Ducted Returns

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Description

For central “forced air” furnace and air conditioning systems to operate properly, the HVAC distribution system should be designed with adequate supply and return registers to provide conditioned air to all parts of the house and return stale air to the furnace for reconditioning. Most HVAC distribution systems are designed with at least one supply register in each room, but typically only one larger return register is installed on each floor of the home—usually in a central hallway floor or ceiling. To ensure that “stale” air is able to return to these central returns from rooms that have closeable doors such as bedrooms or offices, builders will often rely on door undercuts. Typical door undercuts (1/2 to 3/4 inch) alone do not allow adequate return volume, especially when carpet is installed, and are not appropriate for an energy-efficient house. Door undercuts are not approved in ACCA Manual D (Rutkowski 2009). Inadequate return air pathways can cause pressure imbalances from room to room, which can cause drafts and temperature differences between rooms or floors, leading to comfort complaints. Pressure imbalances can also cause the furnace and air conditioning equipment to work harder than necessary.

A well-designed return air strategy is critical for the performance of the HVAC system in an energy-efficient house, which has lower airflow requirements to meet the load (Burdick 2011). The return air must have a clear path back to the air handler from every room that has a supply outlet, with the exception of bathrooms or kitchens due to the potential for spreading odors through the house (Burdick 2011). Utilizing a central return strategy is a simple and effective way to get air back to the air handler. When locating a central return, it should be placed in a central hallway where it is adjacent to the main living space of the house.

The use of building cavities (the space between wall studs or “panned” floor joists) as return air pathways is not appropriate in an energy-efficient house. These spaces are very difficult to air seal. Return air pathways that leak will draw air from unintended places in the house and can lead to undesirable pressure differences. A fully ducted return system will be easier to air seal and will have better airflow characteristics than building cavities.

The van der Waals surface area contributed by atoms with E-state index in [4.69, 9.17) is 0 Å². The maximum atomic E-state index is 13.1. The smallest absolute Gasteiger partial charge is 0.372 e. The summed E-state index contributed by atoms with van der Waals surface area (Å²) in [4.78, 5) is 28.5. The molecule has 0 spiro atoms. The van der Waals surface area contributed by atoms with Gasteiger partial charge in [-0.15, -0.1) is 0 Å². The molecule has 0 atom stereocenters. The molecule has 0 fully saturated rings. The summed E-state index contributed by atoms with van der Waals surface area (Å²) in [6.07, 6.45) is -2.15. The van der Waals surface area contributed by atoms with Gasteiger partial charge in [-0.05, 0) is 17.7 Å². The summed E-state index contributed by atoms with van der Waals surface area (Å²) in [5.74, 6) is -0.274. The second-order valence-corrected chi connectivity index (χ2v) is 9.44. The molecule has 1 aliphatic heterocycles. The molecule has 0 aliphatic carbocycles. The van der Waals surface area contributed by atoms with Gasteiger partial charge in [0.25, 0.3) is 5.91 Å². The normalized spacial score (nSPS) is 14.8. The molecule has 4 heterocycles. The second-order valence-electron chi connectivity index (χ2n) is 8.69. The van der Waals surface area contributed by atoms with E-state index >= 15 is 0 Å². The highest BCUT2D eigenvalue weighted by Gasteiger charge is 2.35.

Return ducts are installed by the HVAC contractor. Return duct locations should be indicated on the HVAC design plans. Tasks associated with this installation should be included in the contract for the appropriate trade, depending on the workflow at a specific job site.

How to Install Return Ducts

  1. Calculate the amount of return air needed. A target value for return capacity is two times the volume of the total supply air with an airflow velocity within the return at less than 500 feet per minute and the net free area of the grille sized 1.5 times the cross-sectional area of the return duct (Burdick 2011). ENERGY STAR recommends that returns provide 1 square inch of free area opening per 1 CFM of supply air, or achieve a rater-measured pressure differential <= 3 Pa with respect to the main body of the house when bedroom doors are closed and the air handler is operating. The bedrooms can be pressure-balanced using any combination of transfer grilles, jump ducts, dedicated return ducts, and/or undercut doors.
  2. Determine whether you will use individual return ducts, one or more central ducts, or one of these in combination with transfer grills, jump ducts, and/or undercut doors. Consider filter placement and air handler unit when making this decision. With individually ducted returns the filter will need to be located at the equipment return air inlet. With a centrally located return, the filter can be located at the return grille. This configuration may make it easier for the homeowner to change or clean the furnace filter, if plans called for locating the furnace in a hard to reach location, such as an attic or crawlspace.
    1. Consider noise when determining placement of returns. A return duct that has a direct connection to the blower motor could transfer that blower noise to the living room.
    2. Consider size when locating central returns. Central return grilles are much larger than most supply grilles.